GOULDSBORO — In 1971, Dan Weaver moved to town as a broke twentysomething with plans to make a living as an artist.
For nearly five decades, the Texan and master of fine arts graduate did just that, hand-crafting pottery and much more at Maine Kiln Works.
Now on the other side of his career, Weaver wants to provide other artists with the vocational opportunities he had — through the Artisan Lab, a 501(c)3 nonprofit, which was officially launched this past spring.
“We’re going to be immersive. We’re going to be resident. We’re going to be year-round,” he said. “Those are the things that are going to distinguish us.”
The idea is not completely new. Weaver cites the Apprentice Shop in Rockland, which teaches boat building, as a model for the kind of vocational programs he envisions. He is interested in the pedagogical influence of German-Jewish educator Kurt Hahn, who encouraged students to follow their own curiosities rather than adhere to step-by-step instructions.
“Basically, we’re going to provide an opportunity and a platform for people to explore,” he said.
Weaver has always identified as a maker. Many of his classmates at the New York State College of Ceramics at Alfred University took teaching jobs, but he wanted to keep creating work of his own. He packed his bags for Maine and embarked on what turned out to be a “46-year apprenticeship.”
A small ceramics shop in rural Maine was never going to attract outside investors, so Weaver used income from his clay work to slowly build West Gouldsboro village’s former general store building on Route 186 into an 8,000 square-foot facility with half a million dollars worth of machinery. His creations are wide-ranging — from porcelain mugs, vases and tableware to artisanal sinks. In addition to ceramics, his skills include welding, woodworking and, in recent decades, digital media. He built several of his kilns himself, and has always preferred to renovate machines rather than buy them new.
Inside the shop, pottery of all shapes and colors is on display. Weaver explains that the particular shades come out differently depending on whether he uses a propane or electric kiln. For certain designs, he uses a special photographic technique to monitor the sizes of melting crystals in the kiln so he can remove each piece at the correct moment.
While Weaver’s daughter, Joanna, and his late wife Liz have been involved with the studio, and he has hosted a few apprentices over the years, it has been primarily his workspace, and his alone. However, the space and technology could support several artists.
“We have so much unused capacity here,” he said. “If I don’t do something with this, it’ll all be pissed away at a yard sale.”
The solution, which floated in Weaver’s head for several years but is now beginning to come into fruition, is an educational nonprofit focused on vocational arts. He envisions offering both long-term residency programs as well as shorter makeshops at the Artisan Lab.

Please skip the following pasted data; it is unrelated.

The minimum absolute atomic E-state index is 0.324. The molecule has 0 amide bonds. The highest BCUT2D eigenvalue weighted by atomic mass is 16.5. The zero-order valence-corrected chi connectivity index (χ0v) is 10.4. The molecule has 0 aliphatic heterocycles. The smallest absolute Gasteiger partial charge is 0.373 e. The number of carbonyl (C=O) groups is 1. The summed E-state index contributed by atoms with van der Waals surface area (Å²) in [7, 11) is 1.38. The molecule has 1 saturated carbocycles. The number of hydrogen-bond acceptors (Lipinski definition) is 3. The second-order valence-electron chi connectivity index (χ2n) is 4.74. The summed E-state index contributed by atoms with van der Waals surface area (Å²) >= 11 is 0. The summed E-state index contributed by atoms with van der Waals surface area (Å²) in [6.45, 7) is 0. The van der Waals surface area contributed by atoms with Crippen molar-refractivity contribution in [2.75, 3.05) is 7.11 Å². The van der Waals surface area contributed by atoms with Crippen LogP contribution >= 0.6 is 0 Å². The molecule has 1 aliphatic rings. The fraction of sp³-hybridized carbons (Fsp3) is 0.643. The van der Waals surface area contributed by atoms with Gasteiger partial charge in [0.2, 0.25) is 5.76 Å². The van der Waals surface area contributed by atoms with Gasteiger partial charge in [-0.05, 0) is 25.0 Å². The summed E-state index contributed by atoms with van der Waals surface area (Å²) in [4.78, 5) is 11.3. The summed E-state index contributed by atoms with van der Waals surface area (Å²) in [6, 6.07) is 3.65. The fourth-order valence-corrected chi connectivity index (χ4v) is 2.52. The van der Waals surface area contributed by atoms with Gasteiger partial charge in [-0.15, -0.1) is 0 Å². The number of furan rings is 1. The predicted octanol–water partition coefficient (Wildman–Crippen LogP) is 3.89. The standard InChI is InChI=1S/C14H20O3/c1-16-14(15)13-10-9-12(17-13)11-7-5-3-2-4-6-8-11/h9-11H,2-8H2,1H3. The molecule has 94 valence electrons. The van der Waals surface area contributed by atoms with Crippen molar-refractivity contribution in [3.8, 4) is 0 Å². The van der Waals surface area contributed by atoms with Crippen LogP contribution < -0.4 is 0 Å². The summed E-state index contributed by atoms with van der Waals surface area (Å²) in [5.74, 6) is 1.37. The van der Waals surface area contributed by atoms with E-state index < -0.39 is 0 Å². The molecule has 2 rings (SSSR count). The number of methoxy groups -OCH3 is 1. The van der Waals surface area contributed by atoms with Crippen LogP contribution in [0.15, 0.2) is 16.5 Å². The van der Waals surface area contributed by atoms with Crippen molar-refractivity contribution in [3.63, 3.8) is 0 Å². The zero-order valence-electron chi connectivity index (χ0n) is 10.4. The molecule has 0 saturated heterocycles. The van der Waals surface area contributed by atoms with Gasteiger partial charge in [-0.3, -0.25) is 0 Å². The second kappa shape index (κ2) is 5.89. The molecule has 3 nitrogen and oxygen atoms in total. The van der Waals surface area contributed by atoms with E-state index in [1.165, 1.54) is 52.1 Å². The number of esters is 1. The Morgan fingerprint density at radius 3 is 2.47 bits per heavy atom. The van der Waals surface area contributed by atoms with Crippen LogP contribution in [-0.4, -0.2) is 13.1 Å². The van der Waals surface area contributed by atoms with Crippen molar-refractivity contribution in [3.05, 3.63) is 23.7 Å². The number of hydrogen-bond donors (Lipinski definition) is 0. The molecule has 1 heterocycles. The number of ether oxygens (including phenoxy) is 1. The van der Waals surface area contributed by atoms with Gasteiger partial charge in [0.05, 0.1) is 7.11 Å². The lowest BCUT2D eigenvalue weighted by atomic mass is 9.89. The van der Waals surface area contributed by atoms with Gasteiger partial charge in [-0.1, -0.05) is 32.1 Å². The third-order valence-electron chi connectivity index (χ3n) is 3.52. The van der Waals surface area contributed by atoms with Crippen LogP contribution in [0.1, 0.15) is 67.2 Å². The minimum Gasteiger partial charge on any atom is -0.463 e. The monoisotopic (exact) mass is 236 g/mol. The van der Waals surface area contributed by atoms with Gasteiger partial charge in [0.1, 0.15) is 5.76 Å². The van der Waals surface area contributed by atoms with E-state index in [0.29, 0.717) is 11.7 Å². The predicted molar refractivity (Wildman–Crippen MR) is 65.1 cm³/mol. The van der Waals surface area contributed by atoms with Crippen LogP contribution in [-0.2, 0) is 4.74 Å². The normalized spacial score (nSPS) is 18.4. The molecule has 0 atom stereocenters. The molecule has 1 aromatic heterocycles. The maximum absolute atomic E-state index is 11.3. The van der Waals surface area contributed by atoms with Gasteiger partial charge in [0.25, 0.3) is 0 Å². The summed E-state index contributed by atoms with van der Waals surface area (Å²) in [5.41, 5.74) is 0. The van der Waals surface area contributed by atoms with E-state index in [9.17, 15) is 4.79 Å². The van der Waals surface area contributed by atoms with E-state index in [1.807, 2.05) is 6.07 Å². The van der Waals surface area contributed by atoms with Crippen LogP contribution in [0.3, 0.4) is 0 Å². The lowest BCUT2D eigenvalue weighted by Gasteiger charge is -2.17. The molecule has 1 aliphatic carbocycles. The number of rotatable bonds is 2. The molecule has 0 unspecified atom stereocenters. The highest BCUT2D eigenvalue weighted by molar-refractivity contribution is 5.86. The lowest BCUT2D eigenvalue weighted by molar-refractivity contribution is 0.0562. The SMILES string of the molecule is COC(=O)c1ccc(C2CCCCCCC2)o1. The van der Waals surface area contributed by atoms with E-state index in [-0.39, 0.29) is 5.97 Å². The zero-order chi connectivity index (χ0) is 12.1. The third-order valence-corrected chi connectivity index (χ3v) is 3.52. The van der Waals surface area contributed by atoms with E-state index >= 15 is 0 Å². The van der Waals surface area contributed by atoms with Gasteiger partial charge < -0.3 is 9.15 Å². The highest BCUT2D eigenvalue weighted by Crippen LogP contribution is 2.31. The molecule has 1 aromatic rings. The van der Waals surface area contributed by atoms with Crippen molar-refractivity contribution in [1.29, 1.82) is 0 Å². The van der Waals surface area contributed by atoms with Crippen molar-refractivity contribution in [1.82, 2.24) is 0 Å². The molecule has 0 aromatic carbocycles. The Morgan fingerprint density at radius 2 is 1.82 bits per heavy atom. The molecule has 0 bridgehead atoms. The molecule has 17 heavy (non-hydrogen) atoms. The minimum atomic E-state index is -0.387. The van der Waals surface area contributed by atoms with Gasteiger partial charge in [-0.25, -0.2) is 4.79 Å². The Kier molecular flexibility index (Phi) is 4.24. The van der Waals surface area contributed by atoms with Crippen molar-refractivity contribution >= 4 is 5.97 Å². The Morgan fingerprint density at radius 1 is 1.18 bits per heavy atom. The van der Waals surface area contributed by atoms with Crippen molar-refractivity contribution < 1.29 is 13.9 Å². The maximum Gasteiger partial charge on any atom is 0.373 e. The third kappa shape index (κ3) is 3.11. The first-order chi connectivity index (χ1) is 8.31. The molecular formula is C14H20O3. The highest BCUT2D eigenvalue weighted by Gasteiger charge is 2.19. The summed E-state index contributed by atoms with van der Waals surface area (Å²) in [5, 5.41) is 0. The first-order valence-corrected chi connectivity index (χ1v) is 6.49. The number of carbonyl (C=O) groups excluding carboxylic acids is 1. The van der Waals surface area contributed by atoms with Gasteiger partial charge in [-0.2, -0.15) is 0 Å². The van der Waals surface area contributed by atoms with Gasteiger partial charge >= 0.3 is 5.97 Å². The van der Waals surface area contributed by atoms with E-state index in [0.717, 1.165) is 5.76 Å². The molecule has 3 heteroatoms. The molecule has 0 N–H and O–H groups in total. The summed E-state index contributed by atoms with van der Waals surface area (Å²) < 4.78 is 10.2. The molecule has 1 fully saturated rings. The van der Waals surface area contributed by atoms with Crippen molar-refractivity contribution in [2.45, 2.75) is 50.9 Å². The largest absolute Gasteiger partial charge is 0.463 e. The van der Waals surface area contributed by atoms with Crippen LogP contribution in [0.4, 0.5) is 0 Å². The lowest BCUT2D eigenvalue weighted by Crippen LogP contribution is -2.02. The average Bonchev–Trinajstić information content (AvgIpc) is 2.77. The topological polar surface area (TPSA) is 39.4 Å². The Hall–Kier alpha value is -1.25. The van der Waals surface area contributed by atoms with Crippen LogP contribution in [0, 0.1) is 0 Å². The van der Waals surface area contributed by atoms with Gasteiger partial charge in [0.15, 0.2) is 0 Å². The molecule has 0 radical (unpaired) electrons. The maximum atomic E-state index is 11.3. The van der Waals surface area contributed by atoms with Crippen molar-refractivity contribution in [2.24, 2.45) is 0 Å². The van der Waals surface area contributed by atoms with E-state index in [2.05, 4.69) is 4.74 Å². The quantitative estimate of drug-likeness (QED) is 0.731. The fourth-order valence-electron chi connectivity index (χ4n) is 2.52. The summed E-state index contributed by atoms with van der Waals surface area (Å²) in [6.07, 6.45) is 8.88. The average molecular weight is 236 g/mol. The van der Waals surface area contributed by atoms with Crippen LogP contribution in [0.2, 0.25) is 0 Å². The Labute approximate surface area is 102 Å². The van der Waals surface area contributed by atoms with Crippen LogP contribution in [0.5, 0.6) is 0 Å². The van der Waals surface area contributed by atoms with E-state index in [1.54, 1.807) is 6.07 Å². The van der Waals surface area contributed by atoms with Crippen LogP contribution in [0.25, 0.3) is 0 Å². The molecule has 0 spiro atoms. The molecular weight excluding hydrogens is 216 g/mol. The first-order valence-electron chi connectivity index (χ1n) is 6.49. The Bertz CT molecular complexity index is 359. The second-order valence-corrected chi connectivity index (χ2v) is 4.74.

Weaver knows that vocational art programs are often regarded as impractical. “Why teach somebody to throw on a wheel when you can’t build a life around it?” he ponders. Materials are expensive, and hand-thrown mugs can’t compete in terms of price with those that are mass-produced.
While Weaver has managed to make a living for nearly five decades, he feels that the same opportunity is not available to younger artists.
“It would be virtually impossible for me to do now what I did in 1971 because the costs these days are astronomical,” he said.
The increased costs of making art are precisely why Weaver hopes a nonprofit could give other artists a leg up. In his mind, he imagines an artisan partner — one person, or maybe several — who make art in the studio full-time. For that, he hopes to “recruit someone that is like me 20 years ago.”
In addition to permanent occupants, he would like to see other residents, perhaps recent MFA graduates, spend a few months or a year at the Artisan Lab.
Weaver doesn’t care so much about an artist’s background. He is happy to accept passionate high school students or interested retirees and — if it were not for visa issues — would take artists from any country. What matters to him is the level of devotion.
“If they’re not seriously interested, we probably can’t help them,” he said.
Beyond residencies, Weaver also imagines shorter-term workshops, as well as collaboration with institutions of higher learning, such as College of the Atlantic. Eventually, his own role in the studio will fade away.
“Long term, I see it independent of me,” he said.
To start the process, he formally incorporated Artisan Labs as a nonprofit earlier this year. The organization has a board of directors, and Weaver has been meeting with the Gouldsboro Planning Board to obtain the appropriate local permitting.
Genio Bertin, who co-owns the Mandala Farm in Gouldsboro, is one the new nonprofit’s directors. He has known Weaver for over a decade, and helped him expand the size of the Maine Kiln Works studio in 2003.
“Watching what he does there, and being a builder and maker myself, I was always intrigued by his skill and focus,” Bertin said about the artist.
Weaver, who has little experience with fundraising, says that finding the money to support the project is the next big step.
“It’s quite clear that this will not happen without major funding,” he said.
Once the program is up and running, Weaver says the optimal annual fundraiser would be about $185,000. Prior to that, he hopes to renovate the Maine Kiln Works studio. The building is structurally sound as is, but he wants to improve its accessibility. Among other changes, he envisions installing residential space in the basement, which would allow visitors to stay overnight.
After nearly 50 years of having the business on his own, he is ready to bring in more artists.
“Now, I’m in a position to share and benefit other people,” he said.
For more info, contact Dan Weaver at 963-5819 and visit www.mainekilnworks.com.